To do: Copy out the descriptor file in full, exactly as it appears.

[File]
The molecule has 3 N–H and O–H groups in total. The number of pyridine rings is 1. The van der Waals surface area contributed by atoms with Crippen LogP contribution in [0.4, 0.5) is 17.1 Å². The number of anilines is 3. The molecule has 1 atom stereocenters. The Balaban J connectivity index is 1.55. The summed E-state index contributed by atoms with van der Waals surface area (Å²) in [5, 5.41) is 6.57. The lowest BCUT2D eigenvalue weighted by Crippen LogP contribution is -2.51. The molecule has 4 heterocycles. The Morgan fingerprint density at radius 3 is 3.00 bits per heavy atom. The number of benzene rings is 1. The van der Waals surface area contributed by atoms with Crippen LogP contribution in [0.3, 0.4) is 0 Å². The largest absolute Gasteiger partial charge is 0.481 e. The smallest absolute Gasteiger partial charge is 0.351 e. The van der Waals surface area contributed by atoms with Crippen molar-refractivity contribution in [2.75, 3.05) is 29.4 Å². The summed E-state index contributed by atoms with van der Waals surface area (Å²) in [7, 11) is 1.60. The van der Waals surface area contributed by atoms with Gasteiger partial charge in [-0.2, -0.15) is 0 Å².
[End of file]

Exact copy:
The molecule has 3 N–H and O–H groups in total. The number of pyridine rings is 1. The van der Waals surface area contributed by atoms with Crippen LogP contribution in [0.4, 0.5) is 17.1 Å². The number of anilines is 3. The molecule has 1 atom stereocenters. The Balaban J connectivity index is 1.55. The summed E-state index contributed by atoms with van der Waals surface area (Å²) in [5, 5.41) is 6.57. The lowest BCUT2D eigenvalue weighted by Crippen LogP contribution is -2.51. The molecule has 4 heterocycles. The Morgan fingerprint density at radius 3 is 3.00 bits per heavy atom. The number of benzene rings is 1. The van der Waals surface area contributed by atoms with Crippen LogP contribution in [0.3, 0.4) is 0 Å². The largest absolute Gasteiger partial charge is 0.481 e. The smallest absolute Gasteiger partial charge is 0.351 e. The van der Waals surface area contributed by atoms with Crippen molar-refractivity contribution in [2.75, 3.05) is 29.4 Å². The summed E-state index contributed by atoms with van der Waals surface area (Å²) in [7, 11) is 1.60. The van der Waals surface area contributed by atoms with Gasteiger partial charge in [-0.2, -0.15) is 0 Å².